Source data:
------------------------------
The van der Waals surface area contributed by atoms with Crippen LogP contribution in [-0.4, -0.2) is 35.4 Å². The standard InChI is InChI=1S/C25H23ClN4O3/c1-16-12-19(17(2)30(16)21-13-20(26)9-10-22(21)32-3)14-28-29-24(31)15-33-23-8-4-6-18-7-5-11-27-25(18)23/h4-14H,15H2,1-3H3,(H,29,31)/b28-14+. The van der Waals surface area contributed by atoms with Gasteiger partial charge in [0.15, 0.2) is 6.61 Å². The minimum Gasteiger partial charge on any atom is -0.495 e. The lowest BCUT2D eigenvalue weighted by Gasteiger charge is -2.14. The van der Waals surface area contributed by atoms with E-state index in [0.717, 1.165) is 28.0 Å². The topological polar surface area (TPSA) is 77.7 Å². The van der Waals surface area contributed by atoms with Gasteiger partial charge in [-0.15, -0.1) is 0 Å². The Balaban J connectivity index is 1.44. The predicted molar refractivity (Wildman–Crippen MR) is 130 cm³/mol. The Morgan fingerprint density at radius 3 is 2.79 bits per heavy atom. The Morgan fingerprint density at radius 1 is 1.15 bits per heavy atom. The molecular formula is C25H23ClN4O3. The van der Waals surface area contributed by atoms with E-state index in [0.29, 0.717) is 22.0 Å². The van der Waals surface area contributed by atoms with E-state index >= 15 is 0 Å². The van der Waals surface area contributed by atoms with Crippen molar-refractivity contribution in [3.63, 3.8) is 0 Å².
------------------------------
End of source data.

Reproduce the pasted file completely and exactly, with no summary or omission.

The van der Waals surface area contributed by atoms with Crippen LogP contribution in [-0.4, -0.2) is 35.4 Å². The standard InChI is InChI=1S/C25H23ClN4O3/c1-16-12-19(17(2)30(16)21-13-20(26)9-10-22(21)32-3)14-28-29-24(31)15-33-23-8-4-6-18-7-5-11-27-25(18)23/h4-14H,15H2,1-3H3,(H,29,31)/b28-14+. The van der Waals surface area contributed by atoms with Gasteiger partial charge in [0.15, 0.2) is 6.61 Å². The minimum Gasteiger partial charge on any atom is -0.495 e. The lowest BCUT2D eigenvalue weighted by Gasteiger charge is -2.14. The van der Waals surface area contributed by atoms with E-state index in [0.717, 1.165) is 28.0 Å². The topological polar surface area (TPSA) is 77.7 Å². The van der Waals surface area contributed by atoms with Gasteiger partial charge in [-0.15, -0.1) is 0 Å². The Balaban J connectivity index is 1.44. The predicted molar refractivity (Wildman–Crippen MR) is 130 cm³/mol. The Morgan fingerprint density at radius 3 is 2.79 bits per heavy atom. The Morgan fingerprint density at radius 1 is 1.15 bits per heavy atom. The molecular formula is C25H23ClN4O3. The van der Waals surface area contributed by atoms with E-state index in [0.29, 0.717) is 22.0 Å². The van der Waals surface area contributed by atoms with E-state index >= 15 is 0 Å². The van der Waals surface area contributed by atoms with Crippen molar-refractivity contribution in [3.63, 3.8) is 0 Å².